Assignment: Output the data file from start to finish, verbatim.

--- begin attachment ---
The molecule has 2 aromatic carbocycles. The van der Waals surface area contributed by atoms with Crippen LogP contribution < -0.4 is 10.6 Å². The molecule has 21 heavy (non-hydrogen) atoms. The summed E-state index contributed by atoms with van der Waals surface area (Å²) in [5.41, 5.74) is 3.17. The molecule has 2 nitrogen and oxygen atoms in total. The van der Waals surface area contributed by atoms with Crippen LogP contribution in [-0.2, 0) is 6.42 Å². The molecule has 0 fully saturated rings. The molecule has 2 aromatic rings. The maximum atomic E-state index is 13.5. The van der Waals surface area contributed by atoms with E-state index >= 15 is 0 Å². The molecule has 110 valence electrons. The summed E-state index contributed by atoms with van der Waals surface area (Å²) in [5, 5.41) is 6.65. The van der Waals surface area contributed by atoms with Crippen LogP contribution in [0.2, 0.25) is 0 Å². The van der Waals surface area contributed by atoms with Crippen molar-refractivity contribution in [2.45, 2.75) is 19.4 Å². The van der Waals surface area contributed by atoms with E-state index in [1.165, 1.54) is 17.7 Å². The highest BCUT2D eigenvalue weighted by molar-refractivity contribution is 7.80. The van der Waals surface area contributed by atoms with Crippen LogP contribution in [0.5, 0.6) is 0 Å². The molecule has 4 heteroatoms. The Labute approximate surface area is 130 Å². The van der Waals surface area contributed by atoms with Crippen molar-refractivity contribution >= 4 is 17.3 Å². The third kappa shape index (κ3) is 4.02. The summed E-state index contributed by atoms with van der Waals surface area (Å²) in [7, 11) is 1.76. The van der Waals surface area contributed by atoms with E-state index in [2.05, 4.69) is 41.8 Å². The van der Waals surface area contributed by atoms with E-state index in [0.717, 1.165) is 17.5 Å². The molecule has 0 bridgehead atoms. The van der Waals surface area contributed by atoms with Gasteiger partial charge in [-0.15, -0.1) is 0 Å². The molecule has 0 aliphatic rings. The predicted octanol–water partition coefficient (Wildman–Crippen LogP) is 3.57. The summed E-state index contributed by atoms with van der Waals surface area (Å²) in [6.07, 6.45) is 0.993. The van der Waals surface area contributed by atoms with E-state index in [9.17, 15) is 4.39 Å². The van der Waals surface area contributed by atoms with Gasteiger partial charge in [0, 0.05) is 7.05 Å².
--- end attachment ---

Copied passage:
The molecule has 2 aromatic carbocycles. The van der Waals surface area contributed by atoms with Crippen LogP contribution < -0.4 is 10.6 Å². The molecule has 21 heavy (non-hydrogen) atoms. The summed E-state index contributed by atoms with van der Waals surface area (Å²) in [5.41, 5.74) is 3.17. The molecule has 2 nitrogen and oxygen atoms in total. The van der Waals surface area contributed by atoms with Crippen LogP contribution in [-0.2, 0) is 6.42 Å². The molecule has 0 fully saturated rings. The molecule has 2 aromatic rings. The maximum atomic E-state index is 13.5. The van der Waals surface area contributed by atoms with E-state index >= 15 is 0 Å². The molecule has 110 valence electrons. The summed E-state index contributed by atoms with van der Waals surface area (Å²) in [5, 5.41) is 6.65. The van der Waals surface area contributed by atoms with Crippen LogP contribution in [0.2, 0.25) is 0 Å². The van der Waals surface area contributed by atoms with Crippen molar-refractivity contribution in [2.45, 2.75) is 19.4 Å². The van der Waals surface area contributed by atoms with E-state index in [1.165, 1.54) is 17.7 Å². The highest BCUT2D eigenvalue weighted by molar-refractivity contribution is 7.80. The van der Waals surface area contributed by atoms with Crippen LogP contribution in [0.5, 0.6) is 0 Å². The molecule has 4 heteroatoms. The Labute approximate surface area is 130 Å². The van der Waals surface area contributed by atoms with Crippen molar-refractivity contribution >= 4 is 17.3 Å². The third kappa shape index (κ3) is 4.02. The summed E-state index contributed by atoms with van der Waals surface area (Å²) in [7, 11) is 1.76. The van der Waals surface area contributed by atoms with E-state index in [2.05, 4.69) is 41.8 Å². The van der Waals surface area contributed by atoms with E-state index in [0.717, 1.165) is 17.5 Å². The molecule has 0 bridgehead atoms. The van der Waals surface area contributed by atoms with Gasteiger partial charge in [-0.15, -0.1) is 0 Å². The molecule has 0 aliphatic rings. The predicted octanol–water partition coefficient (Wildman–Crippen LogP) is 3.57. The summed E-state index contributed by atoms with van der Waals surface area (Å²) in [6.07, 6.45) is 0.993. The van der Waals surface area contributed by atoms with E-state index in [9.17, 15) is 4.39 Å². The van der Waals surface area contributed by atoms with Gasteiger partial charge in [0, 0.05) is 7.05 Å².